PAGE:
I really like this slide from InterDigital as it captures the difference between M2M and IoT very well, especially in the light of the discussion above.

With the current M2M, we have:

  • Connectivity: connection for machines;
  • Content: massive raw data from things;

IoT is Communication to/from things which offer new services via cloud / context / collaboration / cognition technologies.

With evolution to IoT, we have:
  • Cloud: cloud service and XaaS (Everything as a Service) for IoT;
  • Context: context-aware design;
  • Collaboration: collaborative services;
  • Cognition: semantics and autonomous system adjustment
Let me know if you agree. 

7 comments:

Luciano said...

The separation seems rather pointless. From scenario 2 the connectivity is the same. You're just trying to push some intelligence to the machine, which is actually not the smartest thing to do. It's much more efficient to have the intelligence in the cloud, where you can see the demand for hundreds or thousands of machines and then start optimizing things like optimal routes and delivery schedules.

Zahid Ghadialy said...

Hi Luciano, I am not discussing merits or demerits of the approaches. I am just pointing out the differences between M2M and IoT.

Lee Patrick said...

M2M is one of subset within IoT.

Anwarul Islam said...

scenario 3&4 belong to bigdata and IoT where M2M is a subset to IoT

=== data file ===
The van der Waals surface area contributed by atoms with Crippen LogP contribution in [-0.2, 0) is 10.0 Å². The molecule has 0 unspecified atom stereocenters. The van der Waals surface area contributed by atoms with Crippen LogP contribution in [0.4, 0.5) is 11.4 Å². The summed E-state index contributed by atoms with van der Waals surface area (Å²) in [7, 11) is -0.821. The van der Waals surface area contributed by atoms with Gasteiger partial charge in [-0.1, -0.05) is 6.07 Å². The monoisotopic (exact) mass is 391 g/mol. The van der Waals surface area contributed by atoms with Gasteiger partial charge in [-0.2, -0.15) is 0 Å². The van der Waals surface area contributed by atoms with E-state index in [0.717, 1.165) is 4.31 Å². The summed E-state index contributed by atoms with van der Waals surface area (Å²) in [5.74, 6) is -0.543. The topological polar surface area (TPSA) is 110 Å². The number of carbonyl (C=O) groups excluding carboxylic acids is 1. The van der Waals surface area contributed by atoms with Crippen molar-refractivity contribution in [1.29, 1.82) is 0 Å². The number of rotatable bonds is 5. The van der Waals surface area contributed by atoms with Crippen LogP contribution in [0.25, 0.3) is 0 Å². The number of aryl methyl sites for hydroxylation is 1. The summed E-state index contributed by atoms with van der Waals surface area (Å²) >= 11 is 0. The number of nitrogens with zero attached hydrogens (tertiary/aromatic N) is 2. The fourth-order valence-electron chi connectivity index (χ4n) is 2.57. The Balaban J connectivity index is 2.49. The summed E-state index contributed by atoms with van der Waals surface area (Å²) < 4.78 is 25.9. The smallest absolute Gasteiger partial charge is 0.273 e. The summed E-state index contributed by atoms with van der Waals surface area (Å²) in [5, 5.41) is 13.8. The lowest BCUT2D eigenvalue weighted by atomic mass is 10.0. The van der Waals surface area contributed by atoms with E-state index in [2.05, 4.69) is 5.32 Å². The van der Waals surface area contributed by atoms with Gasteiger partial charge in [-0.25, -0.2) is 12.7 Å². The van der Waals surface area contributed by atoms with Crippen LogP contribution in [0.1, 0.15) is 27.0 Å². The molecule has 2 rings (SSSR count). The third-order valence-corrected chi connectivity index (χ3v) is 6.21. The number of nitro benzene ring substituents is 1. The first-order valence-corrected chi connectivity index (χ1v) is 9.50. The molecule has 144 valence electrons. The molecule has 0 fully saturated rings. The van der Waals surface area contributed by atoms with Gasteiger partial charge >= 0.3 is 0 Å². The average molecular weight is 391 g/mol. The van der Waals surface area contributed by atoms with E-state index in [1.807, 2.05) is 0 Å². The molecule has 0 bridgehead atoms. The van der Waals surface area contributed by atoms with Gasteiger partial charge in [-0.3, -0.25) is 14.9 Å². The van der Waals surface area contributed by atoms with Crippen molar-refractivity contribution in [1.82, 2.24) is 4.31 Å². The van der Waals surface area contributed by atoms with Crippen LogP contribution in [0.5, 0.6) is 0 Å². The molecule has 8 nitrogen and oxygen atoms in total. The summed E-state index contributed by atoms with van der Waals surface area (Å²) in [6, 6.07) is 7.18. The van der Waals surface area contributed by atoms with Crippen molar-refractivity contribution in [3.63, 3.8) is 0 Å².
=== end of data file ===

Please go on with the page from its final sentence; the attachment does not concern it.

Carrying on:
Anonymous said...

so you are saying M2M is connectivity between machines/devices then IoT is an umbrella term including the connectivity to the cloud. In either case the only likely thing the telecoms industry "3GPP" will provide is the connectivity. What am I missing?

Rovel Pamel said...

We have actually written a report about the topic for Telenor Connexion
http://www.telenorconnexion.se/resources-archive/northstream-connectivity-technologies-for-iot-full-report

mei yang said...

Well, we can recognise the differences very well by the names to begin with. Machine to Machine, is a simple network which allows usually same type of machines to get connected; while, Internet of Things, is to put all different kinds of machines, devices, anything.. on the internet of things, which allows them to connect, share, collaborate, learn, think, and get smarter. There is no point to discuss why IoT devices need more intelligence than the M2M devices - the same devices in the single M2M network are more predictable as they follow the same pattern, but when you connect different things together, there are millions of patterns and behaviors, devices should learn to get smarter to cope with the change, and to understand that they are not alone :P. - that's why several coffee machines can't really help us visualize the real IoT. However, I think it is more meaningful to discuss the differences between internet of human and the internet of things, because that will certainly help us predict where the IoT is heading and how it will eventually turn out. Like always, IoT is created to solve human problems, as devices in IoT are expected to perform certain jobs as human surrogates; In short, AI and IoT will fuel each other to prosperity. need to go back to work...